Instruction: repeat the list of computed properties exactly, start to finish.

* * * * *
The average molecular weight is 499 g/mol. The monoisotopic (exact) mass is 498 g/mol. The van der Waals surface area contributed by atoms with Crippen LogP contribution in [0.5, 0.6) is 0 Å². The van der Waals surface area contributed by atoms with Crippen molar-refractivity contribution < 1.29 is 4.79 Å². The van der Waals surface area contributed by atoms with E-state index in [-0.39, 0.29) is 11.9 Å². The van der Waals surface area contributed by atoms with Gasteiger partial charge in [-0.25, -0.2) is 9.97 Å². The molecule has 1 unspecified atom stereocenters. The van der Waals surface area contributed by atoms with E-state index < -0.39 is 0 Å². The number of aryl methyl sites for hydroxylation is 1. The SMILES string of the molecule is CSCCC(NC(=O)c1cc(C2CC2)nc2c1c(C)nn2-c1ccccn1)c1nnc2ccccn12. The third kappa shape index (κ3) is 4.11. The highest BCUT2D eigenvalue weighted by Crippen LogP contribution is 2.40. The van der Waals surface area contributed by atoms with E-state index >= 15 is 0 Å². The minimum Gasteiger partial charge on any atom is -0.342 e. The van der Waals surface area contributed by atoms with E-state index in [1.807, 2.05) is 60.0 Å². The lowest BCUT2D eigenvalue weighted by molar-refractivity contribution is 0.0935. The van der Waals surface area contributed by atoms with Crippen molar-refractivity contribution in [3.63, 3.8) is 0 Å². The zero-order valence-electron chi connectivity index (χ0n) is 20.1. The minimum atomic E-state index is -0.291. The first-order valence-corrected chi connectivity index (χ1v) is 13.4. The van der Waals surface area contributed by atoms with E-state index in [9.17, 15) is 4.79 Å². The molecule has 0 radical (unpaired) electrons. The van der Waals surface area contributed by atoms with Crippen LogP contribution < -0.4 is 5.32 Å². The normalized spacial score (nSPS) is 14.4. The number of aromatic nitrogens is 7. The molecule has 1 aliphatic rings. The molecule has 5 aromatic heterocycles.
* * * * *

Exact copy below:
The average molecular weight is 499 g/mol. The monoisotopic (exact) mass is 498 g/mol. The van der Waals surface area contributed by atoms with Crippen LogP contribution in [0.5, 0.6) is 0 Å². The van der Waals surface area contributed by atoms with Crippen molar-refractivity contribution < 1.29 is 4.79 Å². The van der Waals surface area contributed by atoms with E-state index in [-0.39, 0.29) is 11.9 Å². The van der Waals surface area contributed by atoms with Gasteiger partial charge in [-0.25, -0.2) is 9.97 Å². The molecule has 1 unspecified atom stereocenters. The van der Waals surface area contributed by atoms with E-state index < -0.39 is 0 Å². The number of aryl methyl sites for hydroxylation is 1. The SMILES string of the molecule is CSCCC(NC(=O)c1cc(C2CC2)nc2c1c(C)nn2-c1ccccn1)c1nnc2ccccn12. The third kappa shape index (κ3) is 4.11. The highest BCUT2D eigenvalue weighted by Crippen LogP contribution is 2.40. The van der Waals surface area contributed by atoms with E-state index >= 15 is 0 Å². The minimum Gasteiger partial charge on any atom is -0.342 e. The van der Waals surface area contributed by atoms with E-state index in [1.807, 2.05) is 60.0 Å². The lowest BCUT2D eigenvalue weighted by molar-refractivity contribution is 0.0935. The van der Waals surface area contributed by atoms with Crippen molar-refractivity contribution in [3.63, 3.8) is 0 Å². The zero-order valence-electron chi connectivity index (χ0n) is 20.1. The minimum atomic E-state index is -0.291. The first-order valence-corrected chi connectivity index (χ1v) is 13.4. The van der Waals surface area contributed by atoms with E-state index in [9.17, 15) is 4.79 Å². The molecule has 0 radical (unpaired) electrons. The van der Waals surface area contributed by atoms with Crippen LogP contribution < -0.4 is 5.32 Å². The normalized spacial score (nSPS) is 14.4. The number of aromatic nitrogens is 7. The molecule has 1 aliphatic rings. The molecule has 5 aromatic heterocycles.